It's been said that of all public services rendered by the District government, the Bureau of Motor Vehicles is held in lowest esteem by residents. It would be nice if either Sharon Pratt Dixon or Maurice Turner, in the bid for the mayor's office, had a program for reforming the BMV. The one who has the best plan should win.

Consider the following. A few months ago I bought a motorcycle. The only obstacle between me and the road was its registration and licensure.

Now, I expected some hassle in obtaining the small piece of galvanized steel required for legal operation of the bike. I was prepared for at least two trips to the BMV, because not even the most prepared and diligent person ever has the right papers on the first try.

But I was not ready for this transaction to take four trips and a total of 8.5 hours. The cost of the tag and registration was minimal. The cost of the time invested (I am a attorney in solo private practice) was more than 25 percent of the price of the bike.

I took my assignment of title to the BMV, a 30-minute trip from my office on the Metro. After an hour in line I found that I could not get a D.C. title or tag without first having the bike inspected. To permit operation of the motorcycle to the inspection station, I was issued a temporary tag good for 21 days. Time invested: two hours.

The next day I took the bike to the inspection station. Motorcycles are inspected by the same people who inspect cars. After a wait of one hour and 20 minutes, my bike was subjected to a 15-second inspection of the horn and lights. I was given a notice to the effect that I had passed and told to take this back to the municipal center to obtain a tag.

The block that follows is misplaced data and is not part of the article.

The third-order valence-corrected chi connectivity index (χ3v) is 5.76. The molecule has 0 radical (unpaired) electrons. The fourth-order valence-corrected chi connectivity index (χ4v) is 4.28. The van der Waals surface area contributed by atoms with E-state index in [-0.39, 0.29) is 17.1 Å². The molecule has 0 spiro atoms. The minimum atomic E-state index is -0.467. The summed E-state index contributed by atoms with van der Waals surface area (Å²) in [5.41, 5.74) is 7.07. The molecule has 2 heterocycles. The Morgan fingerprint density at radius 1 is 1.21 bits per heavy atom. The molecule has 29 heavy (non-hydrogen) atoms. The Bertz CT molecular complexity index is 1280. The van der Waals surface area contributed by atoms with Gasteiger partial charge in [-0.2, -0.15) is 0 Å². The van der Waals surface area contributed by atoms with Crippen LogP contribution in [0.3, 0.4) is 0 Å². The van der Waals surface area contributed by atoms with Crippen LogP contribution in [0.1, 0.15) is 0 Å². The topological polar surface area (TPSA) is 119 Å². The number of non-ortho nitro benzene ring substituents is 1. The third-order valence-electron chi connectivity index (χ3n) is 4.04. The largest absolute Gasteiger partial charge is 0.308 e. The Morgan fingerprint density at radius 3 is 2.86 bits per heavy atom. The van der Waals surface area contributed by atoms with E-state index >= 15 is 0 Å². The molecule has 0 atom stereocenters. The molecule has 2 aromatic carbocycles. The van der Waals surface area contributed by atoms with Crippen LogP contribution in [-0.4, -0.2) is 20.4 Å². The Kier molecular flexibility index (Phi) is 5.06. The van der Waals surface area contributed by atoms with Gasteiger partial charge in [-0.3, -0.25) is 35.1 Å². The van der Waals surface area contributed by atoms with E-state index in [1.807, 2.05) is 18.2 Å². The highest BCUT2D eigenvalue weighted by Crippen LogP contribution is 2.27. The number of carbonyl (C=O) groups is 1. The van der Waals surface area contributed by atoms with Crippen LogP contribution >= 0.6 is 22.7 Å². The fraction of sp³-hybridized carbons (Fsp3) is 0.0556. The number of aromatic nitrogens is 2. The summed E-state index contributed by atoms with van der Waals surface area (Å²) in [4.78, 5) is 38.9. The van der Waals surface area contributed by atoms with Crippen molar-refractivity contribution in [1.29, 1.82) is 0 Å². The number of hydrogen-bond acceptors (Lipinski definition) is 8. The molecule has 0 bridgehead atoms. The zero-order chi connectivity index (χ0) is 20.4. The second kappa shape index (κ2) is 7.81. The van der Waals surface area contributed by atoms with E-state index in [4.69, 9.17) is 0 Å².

Clutching this prize, I mounted the bike only to find that the stop-start time in line had killed the battery. I cannot lay this mechanical defect at the feet of the D.C. government, but it did not improve my mood. The long wait for the short inspection forced me to defer the trip for the tag until the next day. Time for inspection: 2.5 hours. Total time: 4.5 hours.

The next day, I went back to the municipal center (another 30 minutes on the Metro) to stand in line 45 minutes to get to the first window. About 30 minutes were required to figure the tax on the bike because there was nothing in the book as to the value of the model. Paying the fees and taxes and waiting for the actual tag took another 45 minutes. The trip back to my office took 30 minutes. Time for getting the tag: 3 hours. Total time: 7.5 hours.

Now I had a tag, but no inspection sticker. This required going back to the inspection station to show my tag and notice of inspection. Time: 1 hour. Total time to register the bike 8.5 hours.

Of this 8.5 hours less than an hour was devoted to the matter at hand, and the District wasn't finished with me yet. My temporary registration was marked to expire April 21. The clerk who stamped my temporary tag made it effective until April 2, an error I did not detect until I found a $100 ticket on the bike for "failure to have valid tags." To get the ticket canceled required a trip to the municipal center and a walk to Massachusetts Avenue after it was determined that the Department of Public Works had issued the ticket rather than the police. Add 2.5 hours.

No mayor can ensure that D.C. employees put the right dates on temporary tags, but the registration process should be a one-stop operation. Registration and inspection should be handled at one location, or the former by mail, thus reducing this entire mess to one trip requiring an hour or two.

While waiting in a line at the BMV, I was next to a woman who had just moved to Washington from New Hampshire and was trying to get her car registered. It was her third trip to the BMV. She was considering returning to New Hampshire, rejecting the fame and fortune that Washington promised for easy procurement of a "Live Free or Die" tag. -- Joe W. Fleming II